When the M.E. group data is sorted by age groups the trend is much the same in each group, a wide range of values from low to high is present with slightly fewer low values in the 18 to 29 year old age group with some criteria.
And when the data is sorted according to how long the respondents have been ill a similar range of low and high ratings can be seen, with fewer low ratings for the ‘below 3 years’ group. No data was collected relating to how long respondents had been ill at the time they received counselling.
When data is sorted according to whether respondents ticked the item ‘was counselling intended as a ‘treatment’ for M.E.?’, it can be seen that where the answer is ‘yes’ there are proportionally more low ratings.
Many possible issues arise with whether or not respondents considered that their counselling was a intended by themselves or others as a ‘treatment’ for their illness. Anxiety about the counsellor ‘psychologizing’ the client’s experiences, believing that the illness is treatable by psychological interventions and perhaps dismissing or diminishing the client’s suffering could all occur. Clients and counsellors may have unrealistic expectations of what counselling can achieve and disappointment could be a factor for both parties. Occasionally, clients may have felt obliged to accept counselling if they were referred by their doctor and felt unable to decline, and might therefore be reluctant participants. Respondents remarked:
>I think counselling can be useful to people with CFS/ME if they are willing or wanting to take it.
>The counsellor claimed to be a CBT counsellor but in fact had only taken a workshop in it. I had been referred to her for by the GP when having sleep problems, clearly something the CBT would not help since my problem wasn't going to sleep but remaining asleep. I felt I could not refuse the referal but sleep studies and treatment was what corrected the problem.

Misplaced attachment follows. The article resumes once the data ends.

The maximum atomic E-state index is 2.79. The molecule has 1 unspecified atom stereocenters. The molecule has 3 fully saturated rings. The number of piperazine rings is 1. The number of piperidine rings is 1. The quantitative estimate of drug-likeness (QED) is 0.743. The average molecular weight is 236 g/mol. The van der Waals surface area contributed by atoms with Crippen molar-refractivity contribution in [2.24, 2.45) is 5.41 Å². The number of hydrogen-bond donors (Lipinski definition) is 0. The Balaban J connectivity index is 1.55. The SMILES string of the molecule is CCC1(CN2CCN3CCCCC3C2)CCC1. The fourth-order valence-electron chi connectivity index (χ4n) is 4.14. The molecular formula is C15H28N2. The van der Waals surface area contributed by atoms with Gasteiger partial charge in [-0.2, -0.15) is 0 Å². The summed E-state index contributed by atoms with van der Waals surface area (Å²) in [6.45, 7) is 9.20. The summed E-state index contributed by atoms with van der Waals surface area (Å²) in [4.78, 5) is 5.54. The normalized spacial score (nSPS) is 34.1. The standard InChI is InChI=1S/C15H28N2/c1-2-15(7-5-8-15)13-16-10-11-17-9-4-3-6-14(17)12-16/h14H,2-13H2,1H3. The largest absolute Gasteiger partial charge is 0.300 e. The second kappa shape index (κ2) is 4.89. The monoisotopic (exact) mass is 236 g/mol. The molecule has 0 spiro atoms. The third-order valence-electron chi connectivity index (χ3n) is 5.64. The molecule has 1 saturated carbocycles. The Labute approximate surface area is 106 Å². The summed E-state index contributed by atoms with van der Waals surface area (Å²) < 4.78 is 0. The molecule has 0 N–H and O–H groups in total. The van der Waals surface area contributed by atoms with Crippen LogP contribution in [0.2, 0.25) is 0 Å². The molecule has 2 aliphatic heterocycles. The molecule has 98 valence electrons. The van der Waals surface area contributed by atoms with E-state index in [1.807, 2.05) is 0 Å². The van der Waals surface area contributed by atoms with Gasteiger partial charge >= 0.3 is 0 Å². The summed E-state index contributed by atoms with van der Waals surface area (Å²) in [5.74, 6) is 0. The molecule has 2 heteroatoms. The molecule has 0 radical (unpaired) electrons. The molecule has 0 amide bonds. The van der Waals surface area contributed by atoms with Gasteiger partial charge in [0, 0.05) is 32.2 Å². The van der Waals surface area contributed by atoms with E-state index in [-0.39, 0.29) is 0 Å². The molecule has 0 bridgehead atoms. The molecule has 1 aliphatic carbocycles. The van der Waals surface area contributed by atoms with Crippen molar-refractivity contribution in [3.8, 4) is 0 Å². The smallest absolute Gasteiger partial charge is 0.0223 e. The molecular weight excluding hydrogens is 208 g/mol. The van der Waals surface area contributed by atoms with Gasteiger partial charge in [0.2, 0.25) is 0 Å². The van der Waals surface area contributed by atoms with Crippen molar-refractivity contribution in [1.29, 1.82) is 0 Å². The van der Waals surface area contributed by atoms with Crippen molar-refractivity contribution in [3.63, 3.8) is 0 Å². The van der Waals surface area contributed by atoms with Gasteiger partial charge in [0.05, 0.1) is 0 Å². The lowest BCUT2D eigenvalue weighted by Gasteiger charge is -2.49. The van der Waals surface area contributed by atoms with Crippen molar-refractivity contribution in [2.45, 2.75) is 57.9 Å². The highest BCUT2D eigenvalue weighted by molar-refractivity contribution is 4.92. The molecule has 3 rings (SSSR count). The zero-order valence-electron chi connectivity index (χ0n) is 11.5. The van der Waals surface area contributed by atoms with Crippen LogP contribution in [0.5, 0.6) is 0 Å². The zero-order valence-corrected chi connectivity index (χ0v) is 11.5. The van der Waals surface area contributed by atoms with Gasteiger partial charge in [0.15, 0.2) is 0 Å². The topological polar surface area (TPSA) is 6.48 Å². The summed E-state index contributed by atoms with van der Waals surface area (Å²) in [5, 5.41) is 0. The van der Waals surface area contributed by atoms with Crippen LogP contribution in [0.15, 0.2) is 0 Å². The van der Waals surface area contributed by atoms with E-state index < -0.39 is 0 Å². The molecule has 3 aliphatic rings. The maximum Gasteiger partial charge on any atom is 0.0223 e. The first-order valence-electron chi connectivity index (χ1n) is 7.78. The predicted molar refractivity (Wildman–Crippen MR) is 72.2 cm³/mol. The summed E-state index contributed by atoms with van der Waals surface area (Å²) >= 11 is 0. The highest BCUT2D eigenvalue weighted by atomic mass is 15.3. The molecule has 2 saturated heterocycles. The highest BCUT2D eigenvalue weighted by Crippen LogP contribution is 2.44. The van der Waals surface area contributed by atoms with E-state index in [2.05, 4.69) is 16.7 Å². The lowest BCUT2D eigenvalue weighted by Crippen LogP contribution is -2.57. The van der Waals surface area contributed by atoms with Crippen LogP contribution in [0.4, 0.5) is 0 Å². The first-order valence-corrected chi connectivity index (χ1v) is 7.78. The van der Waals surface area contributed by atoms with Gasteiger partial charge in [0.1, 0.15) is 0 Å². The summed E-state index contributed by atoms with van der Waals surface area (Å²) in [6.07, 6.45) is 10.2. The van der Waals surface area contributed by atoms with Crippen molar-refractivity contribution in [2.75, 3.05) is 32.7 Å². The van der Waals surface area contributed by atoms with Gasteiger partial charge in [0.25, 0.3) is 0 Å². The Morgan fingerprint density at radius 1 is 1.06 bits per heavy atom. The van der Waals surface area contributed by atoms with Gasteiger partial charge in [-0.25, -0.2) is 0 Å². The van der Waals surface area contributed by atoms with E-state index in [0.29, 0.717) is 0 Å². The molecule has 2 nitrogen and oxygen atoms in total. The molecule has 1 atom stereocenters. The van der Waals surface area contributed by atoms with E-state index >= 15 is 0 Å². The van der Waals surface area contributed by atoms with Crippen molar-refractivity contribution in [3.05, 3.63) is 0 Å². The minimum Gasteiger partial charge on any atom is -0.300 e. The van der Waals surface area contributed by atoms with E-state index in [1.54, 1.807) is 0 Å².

>I feel that, as with all counselling, the "voluntary" and pro-active aspects of participation are vital.
Aother respondent with M.E. commented:
If a person is open and accepting of counseling, chooses to do it of their own free will and most importantly - if the counselor truly understands ME/CFS then counseling can be very helpful. However, if the person is forced into counseling and/or the counselor is not familiar with ME/CFS counseling could prove worthless or even worse make the persons situation worse - such as by recommending exercise for a CFS person who crashes badly after exercise.
The implications of ‘treating’ illness with counselling could be a factor affecting the outcome, though as can be seen in the above graphs, for some clients the outcome was positive. The graphs show that whether respondents received counselling as a ‘treatment’ or not appears to have an influence but might not have determined the outcome. Both groups had a wide range of low and high ratings. Examination of the data shows that where respondents ticked ‘treatment’, is not an indication that they received counselling within any particular approach.
The sample of different approaches is too small to draw conclusions. It is nevertheless noticeable that with all the approaches there are a wide range of values, from low to high. This can be seen in individual items and the composite criteria in the graphs above. An omission in the design of the surveys was a failure to include ‘exploring behaviour’ and other items that might have shown the particular strengths of CBT and other cognitive approaches.
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